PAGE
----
Paul Charged by the Jews: Part 2 of 3
by John Lowe
15 But if it be a question of words and names, and of your law, look ye to it; for I will be no judge of such matters.
Gallio seems to have used a technical term for taking up a case (anechomai) when he refused to judge (“listen to,” NIV) the Jews complaint against Paul. It was within his right as a proconsul to make such a refusal. In instances where it was not a clear-cut case of infraction of an established Roman law, it was left to the discretion of the judge whether or not to formally hear the case. In this instance, Gallio did not see the charges as deserving his time. He didn’t even give Paul a chance to make a defense (18:14).
Gallio did not recognize it, but that was precisely what the disagreement was all about; it was about “words”—But if it be a question of words. The Greek is logos, word. The “Word” had been “made flesh.” That was the great message of the new faith. The inspired Word of old had become the incarnate Word in Christ. And it was about “names,” as Paul makes it clear in Hebrews, names such as Moses and Joshua, Aaron and Melchizedek, the names in that illustrious roll call of the faith in Hebrews 11. But set the name of Jesus alongside those names, and all these bright lights in the Hebrew firmament fade as the stars before the rising sun. And it was all about “your law.”They could not keep it, but Jesus did—every jot and tittle of the moral law He kept in His immaculate life; and He fulfilled the types and shadows of the ritual law in His immeasurable death. So much so, indeed, that henceforth the law, as a system, was forever obsolete. After all, it had been but a schoolmaster to bring the Jews to Christ.
That indeed was what it was all about. Gallioas a magistrate had no business adjudicating in such matters because they were outside his province and beyond his expertise. Gallio, as a man, lost his soul by not being interested in those things.
The Jews must have been greatly disturbed by this verdict. When it came to “words and names” and their law, they were no match for Paul. Now they had taken their case to court, only to have it abruptly thrown back out again. Worse yet, they had attracted the unfriendly eye of Roman officialdom to themselves.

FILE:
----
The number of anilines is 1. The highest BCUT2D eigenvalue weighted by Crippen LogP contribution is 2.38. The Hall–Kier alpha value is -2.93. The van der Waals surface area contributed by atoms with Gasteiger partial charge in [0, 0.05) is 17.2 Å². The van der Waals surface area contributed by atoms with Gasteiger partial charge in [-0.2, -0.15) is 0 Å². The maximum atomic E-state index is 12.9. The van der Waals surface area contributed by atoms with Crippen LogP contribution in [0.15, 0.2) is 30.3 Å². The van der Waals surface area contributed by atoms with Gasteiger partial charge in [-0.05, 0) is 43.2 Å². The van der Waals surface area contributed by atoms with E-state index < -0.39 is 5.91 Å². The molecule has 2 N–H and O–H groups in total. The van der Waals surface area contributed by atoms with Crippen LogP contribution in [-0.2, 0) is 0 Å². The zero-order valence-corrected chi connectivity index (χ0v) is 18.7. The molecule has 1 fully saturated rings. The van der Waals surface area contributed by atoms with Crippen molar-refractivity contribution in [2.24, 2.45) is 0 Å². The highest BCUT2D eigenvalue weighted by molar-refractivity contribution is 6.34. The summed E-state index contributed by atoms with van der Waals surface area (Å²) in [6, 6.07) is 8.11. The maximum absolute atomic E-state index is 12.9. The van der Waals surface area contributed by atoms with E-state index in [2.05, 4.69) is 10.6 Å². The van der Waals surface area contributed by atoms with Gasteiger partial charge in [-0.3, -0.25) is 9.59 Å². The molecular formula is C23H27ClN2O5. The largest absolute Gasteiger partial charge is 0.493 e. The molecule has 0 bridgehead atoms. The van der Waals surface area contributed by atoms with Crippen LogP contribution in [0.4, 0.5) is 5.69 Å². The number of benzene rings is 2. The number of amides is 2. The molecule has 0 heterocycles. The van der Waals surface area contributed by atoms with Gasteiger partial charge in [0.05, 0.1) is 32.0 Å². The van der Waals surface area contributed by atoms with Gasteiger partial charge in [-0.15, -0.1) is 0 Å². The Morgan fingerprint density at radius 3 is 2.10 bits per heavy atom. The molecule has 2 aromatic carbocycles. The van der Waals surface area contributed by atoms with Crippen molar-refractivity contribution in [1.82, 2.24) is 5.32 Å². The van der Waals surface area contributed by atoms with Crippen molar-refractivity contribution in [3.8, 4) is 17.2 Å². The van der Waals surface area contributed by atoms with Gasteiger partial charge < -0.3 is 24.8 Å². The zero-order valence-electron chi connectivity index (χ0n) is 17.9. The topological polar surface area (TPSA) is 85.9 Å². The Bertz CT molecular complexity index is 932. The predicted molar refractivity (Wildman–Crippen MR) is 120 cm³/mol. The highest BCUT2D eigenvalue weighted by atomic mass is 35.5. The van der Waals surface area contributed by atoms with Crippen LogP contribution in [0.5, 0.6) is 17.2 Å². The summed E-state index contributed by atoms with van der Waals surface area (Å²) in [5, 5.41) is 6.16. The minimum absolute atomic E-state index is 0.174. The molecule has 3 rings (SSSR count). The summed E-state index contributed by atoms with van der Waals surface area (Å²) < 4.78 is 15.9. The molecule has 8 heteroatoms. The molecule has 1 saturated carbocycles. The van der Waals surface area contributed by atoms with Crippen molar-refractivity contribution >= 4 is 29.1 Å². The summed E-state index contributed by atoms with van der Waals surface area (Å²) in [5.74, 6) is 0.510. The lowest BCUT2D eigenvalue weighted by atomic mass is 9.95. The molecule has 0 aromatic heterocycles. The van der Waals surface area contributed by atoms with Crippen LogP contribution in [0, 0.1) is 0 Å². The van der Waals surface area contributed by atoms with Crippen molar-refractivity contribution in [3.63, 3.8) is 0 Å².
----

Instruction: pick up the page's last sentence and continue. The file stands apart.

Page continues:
16 And he drave them from the judgment seat.
The Jews could settle the matter themselves. It was probably the case that the Jews, stunned at first by Gallio’s cavalier treatment, quickly recovered their resolve and persisted in their charges. Impatiently Gallio summoned the lictors and ordered them to clear the court. Thus the Jews were driven out and into the street by the blows of the officers who doubtless were glad for an opportunity to express an emerging anti-Semitism with some measure of official sanction. Thus were all of them driven from the court. One should not see Gallio as taking Paul’s side, however. Paul would have been ejected along with the Jews. Gallio saw the entire matter as an internal Jewish affair and would have nothing to do with it.
17 Then all the Greeks took Sosthenes, the chief ruler of the synagogue, and beat him before the judgment seat. And Gallio cared for none of those things.
The delighted crowd enthusiastically seconded the work of the lictors. Here was a golden opportunity to vent some of their bottled-up dislike of Jews in general. The incident must have taken place in the open6, as indicated by the mob scene that occurred in the presence of the proconsul. This has been verified by the excavations at Corinth. A raised platform of blue marble has been uncovered on the south side of the agora that served as the bema (18:12), or judgment seat of the Roman officials.
Sosthenes had apparently succeeded Crispus as the ruler of the synagogue and was one of the Jews who had preferred charges against Paul. But the Jewish conspiracy which he led, boomeranged. The mob seized him, hauled him back into court, dragged him before the judgment seat, and proceeded to beat him up in the very presence of Gallio. Gallioimpassively saw what was happening, judged rightly the mood of the mob, decided it was no concern of his, turned a blind eye on these illegal proceedings, which should indeed have concerned him, and left them to it. This was not so much callousness on his part as it was his firm refusal to have anything to do with the matter. It was entirely an internal Jewish affair. The incident set an important precedent. Proconsular decisions over such unusual cases were often followed by Roman officials in other provinces. Had Gallio decided against Paul, it would have been a dangerous precedent that not only would have ended his effectiveness in Achaia but hindered his witness elsewhere. But you would think that some viewed his inaction on the Jewish charge as giving tacit confirmation to the legality of the Christian religion.